I've been as busy as ever, and in the few blogs I can regularly follow, no one has written about this. The truth doesn't need much thinking to be uncovered.
Helicopter Ben has "wrestled"
with how much "aid" the U.S. economy needs from the Federal Reserve, meaning how much in Treasury securities it will buy. The final number: $600 billion, about $100 billion over six months. There are just two problems: it won't work, and it's all a lie to disguise the real reason.
Even playing the Keynesians' game, the U.S. economy has already been in a liquidity trap for a long time. The FFR (already so close to zero
) and other interest rates indicate that there's plenty of money and credit floating around, but it's just not moving the economy. I pointed out the liquidity trap (a real one, not the claptrap Krugman has talked about) in December 2008
, when the Fed decided to cut the FFR to 0.5%. Since late October 2008, however, when investors were dumping stocks and scrambling for the seeming safety of U.S. Treasuries, the effective FFR started dipping below 0.5%. Therefore, even if Keynesians' delusions about monetary policy had any more than an artificial, short-lived effect, it still wouldn't work for anytime in the last two years.
Now the second part isn't to the level of a Big Lie. It's sadly just the latest one of this financial Reichstag fire
"There isn't enough money in the world to borrow (there isn't enough that lenders are willing to lend, to be more specific), so the Federal Reserve has been buying U.S. Treasury securities like mad. The overt reason has been so it can drive down mortgage rates, including 30-year rates. It's a cover story so the common American voter won't realize how much new money is being created."
I said that in March 2009
. It's actually gotten worse: lenders are completely tapped, even were they willing. There's simply no more money for the federal government to borrow from anyone, whether national governments or individuals. Japan, South Korea and the UK likewise have no more money, and their economies are in trouble. China's tapped and has its own problems
So the central bank steps in, as the European-American varieties have invariably done for centuries, to create "money" when there isn't any more real money around for the government to seize. In more antiquated times of less accessible information, no cover story was needed. Shopkeepers would eventually feel in their bones that there were more, say, deutche marks floating around, and they'd raise prices accordingly, but it wasn't commonly understood what was really happening. Even as late as the 1970s, the Fed acted with great impunity because so few realized what it was doing.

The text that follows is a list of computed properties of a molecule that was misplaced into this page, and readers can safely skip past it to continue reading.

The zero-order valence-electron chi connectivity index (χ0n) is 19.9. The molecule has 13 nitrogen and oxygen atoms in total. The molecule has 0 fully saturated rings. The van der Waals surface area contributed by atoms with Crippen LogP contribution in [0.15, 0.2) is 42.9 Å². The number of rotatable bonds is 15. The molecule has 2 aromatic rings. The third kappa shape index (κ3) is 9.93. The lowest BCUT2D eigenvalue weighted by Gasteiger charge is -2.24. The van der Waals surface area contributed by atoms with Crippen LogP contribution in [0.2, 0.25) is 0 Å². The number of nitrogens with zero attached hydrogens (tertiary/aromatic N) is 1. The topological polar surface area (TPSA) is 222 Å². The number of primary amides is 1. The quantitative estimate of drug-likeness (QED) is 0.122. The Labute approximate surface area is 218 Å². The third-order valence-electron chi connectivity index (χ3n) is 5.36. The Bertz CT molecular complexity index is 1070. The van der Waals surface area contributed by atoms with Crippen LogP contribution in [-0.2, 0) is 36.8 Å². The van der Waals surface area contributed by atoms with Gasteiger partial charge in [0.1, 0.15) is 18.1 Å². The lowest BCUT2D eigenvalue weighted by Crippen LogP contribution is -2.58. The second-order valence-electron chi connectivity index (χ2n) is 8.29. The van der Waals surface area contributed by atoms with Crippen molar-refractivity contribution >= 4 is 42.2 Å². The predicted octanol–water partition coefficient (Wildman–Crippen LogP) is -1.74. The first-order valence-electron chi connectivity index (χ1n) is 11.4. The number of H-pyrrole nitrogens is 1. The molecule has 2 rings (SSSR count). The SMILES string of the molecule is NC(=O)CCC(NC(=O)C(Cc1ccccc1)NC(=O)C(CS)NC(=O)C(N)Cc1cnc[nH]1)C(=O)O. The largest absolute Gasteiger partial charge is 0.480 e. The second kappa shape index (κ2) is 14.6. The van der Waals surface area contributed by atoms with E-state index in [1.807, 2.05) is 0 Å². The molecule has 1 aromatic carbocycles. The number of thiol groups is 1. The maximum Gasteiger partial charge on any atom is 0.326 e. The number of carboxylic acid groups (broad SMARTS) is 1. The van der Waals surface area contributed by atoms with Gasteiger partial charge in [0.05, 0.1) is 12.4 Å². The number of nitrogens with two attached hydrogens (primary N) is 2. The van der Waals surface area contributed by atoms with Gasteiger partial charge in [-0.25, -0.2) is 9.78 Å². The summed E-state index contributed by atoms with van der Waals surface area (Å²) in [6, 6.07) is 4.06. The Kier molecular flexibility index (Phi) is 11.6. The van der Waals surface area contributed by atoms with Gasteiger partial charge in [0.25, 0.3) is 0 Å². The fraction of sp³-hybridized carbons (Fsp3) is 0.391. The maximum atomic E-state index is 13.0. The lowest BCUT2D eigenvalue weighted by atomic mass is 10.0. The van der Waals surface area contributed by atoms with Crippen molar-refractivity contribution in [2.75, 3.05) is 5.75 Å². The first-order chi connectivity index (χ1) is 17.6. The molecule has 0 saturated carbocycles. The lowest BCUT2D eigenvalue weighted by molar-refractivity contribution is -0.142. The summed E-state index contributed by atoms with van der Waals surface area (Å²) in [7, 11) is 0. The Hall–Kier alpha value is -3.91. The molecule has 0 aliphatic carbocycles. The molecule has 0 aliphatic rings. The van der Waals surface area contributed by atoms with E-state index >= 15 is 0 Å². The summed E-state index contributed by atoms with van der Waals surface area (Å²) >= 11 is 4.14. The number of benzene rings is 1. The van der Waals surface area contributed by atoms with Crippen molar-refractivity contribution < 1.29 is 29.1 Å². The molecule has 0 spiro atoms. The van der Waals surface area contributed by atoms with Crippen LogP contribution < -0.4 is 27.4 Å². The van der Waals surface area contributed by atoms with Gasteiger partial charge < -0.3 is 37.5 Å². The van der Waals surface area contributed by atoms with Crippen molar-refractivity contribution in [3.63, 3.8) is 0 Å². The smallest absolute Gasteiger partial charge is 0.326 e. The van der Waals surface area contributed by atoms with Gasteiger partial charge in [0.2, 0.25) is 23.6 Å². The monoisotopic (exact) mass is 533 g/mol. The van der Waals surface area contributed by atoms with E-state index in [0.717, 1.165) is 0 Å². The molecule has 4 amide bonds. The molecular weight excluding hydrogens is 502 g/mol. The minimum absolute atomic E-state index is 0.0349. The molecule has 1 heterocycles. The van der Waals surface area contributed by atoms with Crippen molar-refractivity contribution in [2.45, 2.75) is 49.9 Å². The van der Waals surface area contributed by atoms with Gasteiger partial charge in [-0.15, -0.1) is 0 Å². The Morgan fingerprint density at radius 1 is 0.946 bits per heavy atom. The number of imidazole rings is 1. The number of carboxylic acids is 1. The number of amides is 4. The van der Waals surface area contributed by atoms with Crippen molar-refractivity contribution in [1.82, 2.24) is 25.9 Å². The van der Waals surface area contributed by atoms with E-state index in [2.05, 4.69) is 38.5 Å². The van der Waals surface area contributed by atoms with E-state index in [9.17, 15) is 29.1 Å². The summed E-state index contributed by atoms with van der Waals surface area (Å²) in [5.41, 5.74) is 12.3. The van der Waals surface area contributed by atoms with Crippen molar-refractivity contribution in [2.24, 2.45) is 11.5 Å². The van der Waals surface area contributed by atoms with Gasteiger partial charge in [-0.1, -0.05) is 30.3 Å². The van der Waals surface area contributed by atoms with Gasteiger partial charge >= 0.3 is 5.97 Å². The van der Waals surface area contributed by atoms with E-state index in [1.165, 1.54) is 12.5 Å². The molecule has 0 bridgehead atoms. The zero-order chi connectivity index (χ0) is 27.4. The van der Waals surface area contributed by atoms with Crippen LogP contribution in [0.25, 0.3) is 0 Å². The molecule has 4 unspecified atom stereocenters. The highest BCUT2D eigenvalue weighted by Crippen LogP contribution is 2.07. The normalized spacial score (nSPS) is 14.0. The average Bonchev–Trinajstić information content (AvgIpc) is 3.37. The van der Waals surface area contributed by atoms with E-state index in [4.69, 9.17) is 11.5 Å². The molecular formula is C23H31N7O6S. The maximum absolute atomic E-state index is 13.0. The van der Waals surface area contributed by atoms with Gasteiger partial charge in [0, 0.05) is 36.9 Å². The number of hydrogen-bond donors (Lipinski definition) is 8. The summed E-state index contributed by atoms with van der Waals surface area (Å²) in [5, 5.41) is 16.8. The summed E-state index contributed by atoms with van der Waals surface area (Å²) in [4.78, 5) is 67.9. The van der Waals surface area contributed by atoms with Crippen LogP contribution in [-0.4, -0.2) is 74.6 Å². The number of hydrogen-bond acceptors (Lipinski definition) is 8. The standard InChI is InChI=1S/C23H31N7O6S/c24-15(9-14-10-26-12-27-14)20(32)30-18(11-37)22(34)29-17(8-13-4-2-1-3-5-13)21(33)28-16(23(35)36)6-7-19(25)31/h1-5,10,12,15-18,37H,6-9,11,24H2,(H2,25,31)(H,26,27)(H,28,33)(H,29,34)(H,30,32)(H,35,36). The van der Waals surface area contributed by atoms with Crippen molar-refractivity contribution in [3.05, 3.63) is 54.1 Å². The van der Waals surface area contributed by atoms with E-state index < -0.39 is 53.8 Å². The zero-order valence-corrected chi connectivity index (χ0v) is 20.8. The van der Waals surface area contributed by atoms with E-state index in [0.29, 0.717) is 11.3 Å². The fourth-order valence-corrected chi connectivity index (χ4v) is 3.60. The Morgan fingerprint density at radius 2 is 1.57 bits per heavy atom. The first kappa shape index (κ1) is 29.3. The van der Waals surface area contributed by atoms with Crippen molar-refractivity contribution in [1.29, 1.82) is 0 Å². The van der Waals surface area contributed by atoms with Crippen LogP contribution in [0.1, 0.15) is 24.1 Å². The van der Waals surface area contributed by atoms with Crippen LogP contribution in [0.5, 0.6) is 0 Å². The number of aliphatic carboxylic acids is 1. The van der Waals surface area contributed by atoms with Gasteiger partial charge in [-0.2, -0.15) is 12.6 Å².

Today, though most Americans having heard of "the Fed" still don't know exactly what it does, the euphemism "quantitative easing" is employed so that we'll think things are just fine. We're told the central bankers are in control and that there's no inflation, when both are bald-faced lies. The plain truth is that the Treasury has no more money, taxed or borrowed, to keep paying for Obama's agenda. Thus the Fed must create more money in the guise of buying Treasury securities -- a time-honored scheme that should make the most sophisticated money launderer jealous, because it's being done in plain sight.
By law, the Fed supposedly remits (after deducting its expenses) any interest payments back to the Treasury. If that's such a wonderful thing, then why borrow from real creditors in the first place? Because creating this new money creates new inflation, and the federal government is using statistical trickery to claim there isn't any. Housing and technology prices are overweighted, while food and energy are underweighted as needed, to keep the inflation calculations looking legitimate. It also helps the government that stores, trying to keep consumers from getting discouraged at creeping inflation, are charging the same price for reduced sizes.
My friend Mike Pollaro
pointed out earlier this year the unspoken truth, that the Fed is already monetizing a quarter of all new debt. In other words, of every dollar of new debt, 25 cents was created by the Fed. Lord knows what it is now, what it will be in several months. A country doesn't need to get to Weimar Germany or today's Zimbabwe to be wrecked by inflation. It only needs enough voters to fall under the spell of a Chavez, who blames the evil capitalists for raising prices. We aren't that far away.